# The Score Function Estimator

a.k.a. REINFORCE; a gradient estimator for expectations

September 13, 2024 — September 13, 2024

The score function estimator, a.k.a. log-derivative trick, a.k.a. *REINFORCE* (all-caps, for some reason?), is a generic method that works on various types of variables; it has notoriously high variance if done naïvely. Credited to (Williams 1992), it must be older than that.

This is the fundamental insight:

\[ \begin{aligned} g(\ell) &= \frac{\partial}{\partial \theta} \mathbb{E}_{\mathsf{x}\sim p(\mathsf{x};\theta)} \ell(\mathsf{x}) \\ &= \frac{\partial}{\partial \theta} \int \ell(x) p(x;\theta) \mathrm{d} x\\ &= \int \ell(x) \frac{\partial}{\partial \theta} p(x;\theta) \mathrm{d} x\\ &= \mathbb{E}_{\mathsf{x}\sim p(\mathsf{x};\theta)} \ell(\mathsf{x}) \frac{\partial}{\partial \theta}\log p(\mathsf{x};\theta) \end{aligned} \]

This suggests a simple and obvious Monte Carlo estimate of the gradient by choosing sample \(x_i\sim p(x;\theta)\):

\[ \begin{aligned} \hat{g}_{\text{REINFORCE}}(\ell) &= \sum_i \ell(x_i) \frac{\partial}{\partial \theta}\log p(x_i;\theta) \end{aligned} \]

For unifying overviews, see (Mohamed et al. 2020; Schulman et al. 2015; van Krieken, Tomczak, and Teije 2021) and the Storchastic docs.

- Shakir Mohamed, Log Derivative Trick
- Syed Ashar Javed, REINFORCE vs Reparameterization Trick

It is annoyingly hard to find a clear example of this method online, despite its simplicity; all the code examples I see wrap it up with reinforcement learning or some other unnecessarily specific complexity.

Laurence Davies and I put together this demo, in which we try to find the parameters that minimize the difference between the categorical distribution we sample from and some target distribution.

```
import torch
# True target distribution probabilities
true_probs = torch.tensor([0.1, 0.6, 0.3])
# Optimization parameters
n_batch = 1000
n_iter = 3000
lr = 0.01
def loss(x):
"""
The target loss, a negative log-likelihood for a
categorical distribution with the given probabilities.
"""
return -torch.distributions.Multinomial(
total_count=1, probs=true_probs).log_prob(x)
# Set the seed for reproducibility
torch.manual_seed(42)
# Initialize the parameter estimates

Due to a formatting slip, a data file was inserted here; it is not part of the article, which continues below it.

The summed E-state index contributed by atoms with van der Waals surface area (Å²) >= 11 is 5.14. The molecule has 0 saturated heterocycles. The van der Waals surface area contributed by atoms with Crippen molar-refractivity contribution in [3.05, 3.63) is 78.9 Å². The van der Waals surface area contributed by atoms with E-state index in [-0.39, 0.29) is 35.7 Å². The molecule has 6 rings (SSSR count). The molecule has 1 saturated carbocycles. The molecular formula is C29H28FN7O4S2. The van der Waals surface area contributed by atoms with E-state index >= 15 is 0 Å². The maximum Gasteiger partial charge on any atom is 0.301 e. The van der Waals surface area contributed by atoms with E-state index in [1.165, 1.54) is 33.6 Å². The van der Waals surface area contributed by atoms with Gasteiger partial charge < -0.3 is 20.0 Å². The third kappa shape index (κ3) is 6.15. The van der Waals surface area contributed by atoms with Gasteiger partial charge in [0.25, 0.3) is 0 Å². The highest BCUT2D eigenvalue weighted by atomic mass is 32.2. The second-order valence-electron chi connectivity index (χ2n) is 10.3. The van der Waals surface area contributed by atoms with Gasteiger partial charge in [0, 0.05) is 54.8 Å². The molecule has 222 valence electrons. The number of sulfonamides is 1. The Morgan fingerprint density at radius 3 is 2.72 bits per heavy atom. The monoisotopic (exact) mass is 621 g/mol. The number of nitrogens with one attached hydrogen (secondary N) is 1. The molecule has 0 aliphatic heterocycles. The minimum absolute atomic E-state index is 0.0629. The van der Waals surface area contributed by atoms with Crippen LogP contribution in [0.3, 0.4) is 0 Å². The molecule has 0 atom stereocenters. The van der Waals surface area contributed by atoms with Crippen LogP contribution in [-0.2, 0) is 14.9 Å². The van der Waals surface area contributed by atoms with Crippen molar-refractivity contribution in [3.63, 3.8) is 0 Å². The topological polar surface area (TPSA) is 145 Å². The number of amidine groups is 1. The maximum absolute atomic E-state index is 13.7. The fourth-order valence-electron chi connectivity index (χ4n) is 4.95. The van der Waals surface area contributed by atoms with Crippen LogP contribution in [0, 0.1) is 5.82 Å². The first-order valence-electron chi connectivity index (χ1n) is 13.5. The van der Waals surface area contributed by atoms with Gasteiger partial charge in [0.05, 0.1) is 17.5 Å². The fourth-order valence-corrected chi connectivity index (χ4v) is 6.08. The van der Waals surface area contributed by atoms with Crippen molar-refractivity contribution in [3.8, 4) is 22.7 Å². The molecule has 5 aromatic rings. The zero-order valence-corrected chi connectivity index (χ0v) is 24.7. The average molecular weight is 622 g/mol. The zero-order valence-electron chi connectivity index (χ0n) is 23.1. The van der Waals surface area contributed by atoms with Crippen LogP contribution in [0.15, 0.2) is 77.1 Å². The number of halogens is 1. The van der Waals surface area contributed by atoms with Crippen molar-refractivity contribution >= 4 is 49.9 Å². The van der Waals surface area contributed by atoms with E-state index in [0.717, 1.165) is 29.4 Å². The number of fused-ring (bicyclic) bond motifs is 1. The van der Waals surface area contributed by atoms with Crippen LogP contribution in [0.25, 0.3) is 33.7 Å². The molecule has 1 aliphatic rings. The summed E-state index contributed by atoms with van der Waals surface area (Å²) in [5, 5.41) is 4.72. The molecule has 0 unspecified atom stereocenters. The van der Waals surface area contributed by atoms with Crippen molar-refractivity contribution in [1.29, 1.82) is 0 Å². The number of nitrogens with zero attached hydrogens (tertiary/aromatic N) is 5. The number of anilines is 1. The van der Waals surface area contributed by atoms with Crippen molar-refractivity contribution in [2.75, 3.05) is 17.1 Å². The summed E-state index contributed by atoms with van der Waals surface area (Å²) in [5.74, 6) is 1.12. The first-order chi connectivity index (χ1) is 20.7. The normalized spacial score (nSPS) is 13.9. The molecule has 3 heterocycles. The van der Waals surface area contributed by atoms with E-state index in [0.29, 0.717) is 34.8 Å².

theta_hat = torch.nn.Parameter(torch.tensor([0., 0., 0.]))
optimizer = torch.optim.Adam([theta_hat], lr=lr)
for epoch in range(n_iter):
optimizer.zero_grad()
# Sample from the estimated distribution
x_sample = torch.distributions.Multinomial(
1, logits=theta_hat).sample((n_batch,))
# exaluate log density at the sample points
log_p_theta_x = torch.distributions.Multinomial(
1, logits=theta_hat).log_prob(x_sample)
# Evaluate the target function at the sample points
f_hat = loss(x_sample)
# Compute the gradient of the log density wrt parameters.
# The `grad_outputs` multiply the `f_hat` by gradient directly.
grad_log_p_theta_x = torch.autograd.grad(
outputs=log_p_theta_x,
inputs=theta_hat,
grad_outputs=torch.ones_like(log_p_theta_x),
create_graph=True)[0]
# The final gradients are weighted over the sample points
final_gradients = (
f_hat.detach().unsqueeze(1)
* grad_log_p_theta_x
).mean(dim=0)
theta_hat.grad = final_gradients
optimizer.step()
if epoch % 100 == 0:
print(f"Epoch {epoch}, Estimated Probs:"
f"{torch.softmax(theta_hat, dim=0).detach().numpy()}")
# Display the final estimated probabilities
estimated_final_probs = torch.softmax(theta_hat, dim=0)
print("Final Estimated Probabilities: "
f" {estimated_final_probs.detach().numpy()}"
f" (True Probabilities: {true_probs.detach().numpy()}")
```

Note that the batch size there is very large. If we set it to be smaller, the variance of the estimator is too high to be useful.

Classically we might address such problems with a diminishing learning rate as per SGD, but I have lazily not done that here.

## 1 Rao-Blackwellization

Rao-Blackwellization (Casella and Robert 1996) seems like a natural extension to reduce the variance. How would it work? Liu et al. (2019) is a contemporary example; I have a vague feeling that I saw something similar in Rubinstein and Kroese (2016). TODO: follow up.

## 2 References

*Biometrika*.

*Proceedings of ICLR*.

*The Journal of Machine Learning Research*.

*Journal of Machine Learning Research*.

*Simulation and the Monte Carlo Method*. Wiley series in probability and statistics.

*Advances In Neural Information Processing Systems*.

*Proceedings of the 28th International Conference on Neural Information Processing Systems - Volume 2*. NIPS’15.

*Econometrica*.

*Proceedings of the 31st International Conference on Neural Information Processing Systems*. NIPS’17.

*arXiv:2104.00428 [Cs, Stat]*.

*Machine Learning*.

*Proceedings of the Twenty-Second International Conference on Artificial Intelligence and Statistics*.